To work through that blind field, ask yourself: What perception are you holding in mind regarding the breath? When you breathe in, what do you think is happening? What image do you have?—whether it’s a kinetic image, a visual image, or just a word. What would happen if you could change that image in a way that allows the breath to move in areas that have been restricted before? If you find a particular perception that helps you settle down more firmly, with greater sense of well-being, solidity, and resilience here in the present moment, then use that perception as long as it’s skillful. If you come across something that gets even better results, use that one, too. Realize that, as a meditator, you should have lots of different tools at hand. There’s no one right tool that you can use without having to evaluate it. You can’t just put the mind through the meat grinder to get what you want out of the other end. There’s no one guaranteed method that can do all the work. After all, do you have only one defilement? Do your defilements have only one trick, one strategy? They have lots of tricks, lots of strategies, and so you have to have the tricks and strategies to deal with whatever they come up with—which means that you need a wide range.

One of the important tools you’re going to need as you practice is learning how to use different perceptions to get the mind more firmly planted in the breath, to the point where everything settles down, the breath really stops, and there’s just a feeling of solid energy that’s not moving in any way, but feels sufficient in and of itself.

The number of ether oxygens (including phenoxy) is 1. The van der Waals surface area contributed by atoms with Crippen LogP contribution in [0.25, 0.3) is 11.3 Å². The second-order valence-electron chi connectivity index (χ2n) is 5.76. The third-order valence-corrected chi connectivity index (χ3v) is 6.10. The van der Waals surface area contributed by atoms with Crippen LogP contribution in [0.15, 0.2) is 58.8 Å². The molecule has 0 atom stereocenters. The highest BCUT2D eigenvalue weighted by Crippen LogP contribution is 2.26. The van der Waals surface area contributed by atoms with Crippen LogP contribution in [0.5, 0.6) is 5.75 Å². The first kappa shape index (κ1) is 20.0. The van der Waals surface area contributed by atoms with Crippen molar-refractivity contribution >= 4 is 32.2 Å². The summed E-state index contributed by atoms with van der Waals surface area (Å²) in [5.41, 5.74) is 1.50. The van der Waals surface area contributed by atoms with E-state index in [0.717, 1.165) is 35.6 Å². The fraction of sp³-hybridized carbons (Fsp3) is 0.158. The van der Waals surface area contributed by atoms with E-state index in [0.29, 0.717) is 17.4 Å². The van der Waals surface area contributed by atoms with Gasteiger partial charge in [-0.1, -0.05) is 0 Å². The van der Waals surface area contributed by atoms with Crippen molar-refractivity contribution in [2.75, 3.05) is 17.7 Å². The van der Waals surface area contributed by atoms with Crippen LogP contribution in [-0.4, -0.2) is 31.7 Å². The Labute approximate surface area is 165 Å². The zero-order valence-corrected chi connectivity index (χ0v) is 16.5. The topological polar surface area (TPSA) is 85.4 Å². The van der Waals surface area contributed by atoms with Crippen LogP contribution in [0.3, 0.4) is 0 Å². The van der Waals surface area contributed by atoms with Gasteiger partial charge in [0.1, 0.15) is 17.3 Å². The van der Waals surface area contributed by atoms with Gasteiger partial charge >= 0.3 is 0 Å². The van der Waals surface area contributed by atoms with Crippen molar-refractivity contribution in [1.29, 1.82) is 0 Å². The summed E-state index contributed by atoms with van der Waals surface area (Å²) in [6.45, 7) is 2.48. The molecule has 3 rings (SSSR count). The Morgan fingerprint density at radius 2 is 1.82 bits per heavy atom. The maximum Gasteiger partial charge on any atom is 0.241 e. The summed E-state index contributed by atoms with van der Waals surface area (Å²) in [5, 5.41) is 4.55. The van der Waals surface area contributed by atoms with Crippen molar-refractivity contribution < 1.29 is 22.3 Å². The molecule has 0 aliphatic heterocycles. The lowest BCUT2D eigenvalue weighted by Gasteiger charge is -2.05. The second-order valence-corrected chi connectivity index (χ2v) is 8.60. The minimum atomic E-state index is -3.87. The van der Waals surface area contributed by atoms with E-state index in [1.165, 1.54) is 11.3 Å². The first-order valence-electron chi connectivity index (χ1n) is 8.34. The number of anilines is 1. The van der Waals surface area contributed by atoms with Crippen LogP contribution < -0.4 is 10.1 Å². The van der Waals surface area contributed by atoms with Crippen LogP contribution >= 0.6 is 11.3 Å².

That’s when you can start playing with the perception around the form of the body. See what happens when you erase any perception of a boundary around the body. Replace the perception of “body” with a perception of space permeating throughout the atoms of the body. There are lots of things you can play with. From space, you can apply the perception of knowing, knowing, knowing. Mindfulness is what allows you to keep these perceptions in place, mindfulness combined with alertness and your determination not to let the perception budge. This is the only way we get to see the power of perception: by holding on to a perception for a long period of time.

This is why we try to develop mindfulness as an important part of the practice: this ability to keep something in mind. Once you’ve got a good perception, just hold on to it and see where it goes. This is how you learn to master the various tools you need as a meditator, and you get insight into the process of perception, the process of fabrication. Your concentration practice begins to contain within it a lot of the lessons you’re going to need for discernment.

So try to be very conscious of the process of perception. What perceptions are you holding in mind right now? And what are they doing, in terms of the breath, in terms of feelings? Do you like what they’re doing, or are you not sure? If you’re not sure, hold on to them for a while and see what happens. Then try a perception that turns the first one inside out, and hold on to that one for a while. The only way you’re going to learn how to meditate is to experiment like this. Because after all, we’re here to see something we’ve never seen before, to attain something we’ve never attained before. That means doing things you’ve never done before. And the doing, of course, is the doing that’s going on in the mind.

Right here is one way of getting more and more sensitive to that doing: by working with these perceptions and seeing what they do, and developing sensitivity to know where you’re doing something well or something not, something helpful or something not. If you bring the attitude that you’re here to learn, then you can learn something new each time you meditate, each time you breathe.